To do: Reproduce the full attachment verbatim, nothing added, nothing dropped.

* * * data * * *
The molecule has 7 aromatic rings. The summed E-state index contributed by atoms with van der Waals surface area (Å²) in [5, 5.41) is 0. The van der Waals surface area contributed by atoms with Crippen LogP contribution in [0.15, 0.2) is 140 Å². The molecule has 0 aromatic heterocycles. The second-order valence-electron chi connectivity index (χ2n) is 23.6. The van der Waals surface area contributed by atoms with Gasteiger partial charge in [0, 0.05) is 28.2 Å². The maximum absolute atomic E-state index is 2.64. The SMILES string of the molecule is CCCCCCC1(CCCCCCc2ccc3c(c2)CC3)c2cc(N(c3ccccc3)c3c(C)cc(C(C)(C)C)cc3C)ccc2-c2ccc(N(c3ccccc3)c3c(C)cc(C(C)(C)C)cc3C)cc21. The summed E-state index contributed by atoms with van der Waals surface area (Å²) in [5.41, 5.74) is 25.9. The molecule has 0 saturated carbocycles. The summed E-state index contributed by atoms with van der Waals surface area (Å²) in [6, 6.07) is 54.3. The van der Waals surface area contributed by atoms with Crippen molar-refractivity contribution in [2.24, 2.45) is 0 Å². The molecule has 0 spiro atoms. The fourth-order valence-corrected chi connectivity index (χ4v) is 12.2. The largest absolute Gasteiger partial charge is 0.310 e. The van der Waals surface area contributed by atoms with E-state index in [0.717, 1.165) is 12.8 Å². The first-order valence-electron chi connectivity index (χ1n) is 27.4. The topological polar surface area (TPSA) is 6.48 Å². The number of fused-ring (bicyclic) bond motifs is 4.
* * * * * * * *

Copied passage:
The molecule has 7 aromatic rings. The summed E-state index contributed by atoms with van der Waals surface area (Å²) in [5, 5.41) is 0. The van der Waals surface area contributed by atoms with Crippen LogP contribution in [0.15, 0.2) is 140 Å². The molecule has 0 aromatic heterocycles. The second-order valence-electron chi connectivity index (χ2n) is 23.6. The van der Waals surface area contributed by atoms with Gasteiger partial charge in [0, 0.05) is 28.2 Å². The maximum absolute atomic E-state index is 2.64. The SMILES string of the molecule is CCCCCCC1(CCCCCCc2ccc3c(c2)CC3)c2cc(N(c3ccccc3)c3c(C)cc(C(C)(C)C)cc3C)ccc2-c2ccc(N(c3ccccc3)c3c(C)cc(C(C)(C)C)cc3C)cc21. The summed E-state index contributed by atoms with van der Waals surface area (Å²) in [5.41, 5.74) is 25.9. The molecule has 0 saturated carbocycles. The summed E-state index contributed by atoms with van der Waals surface area (Å²) in [6, 6.07) is 54.3. The van der Waals surface area contributed by atoms with Crippen molar-refractivity contribution in [2.24, 2.45) is 0 Å². The molecule has 0 spiro atoms. The fourth-order valence-corrected chi connectivity index (χ4v) is 12.2. The largest absolute Gasteiger partial charge is 0.310 e. The van der Waals surface area contributed by atoms with E-state index in [0.717, 1.165) is 12.8 Å². The first-order valence-electron chi connectivity index (χ1n) is 27.4. The topological polar surface area (TPSA) is 6.48 Å². The number of fused-ring (bicyclic) bond motifs is 4.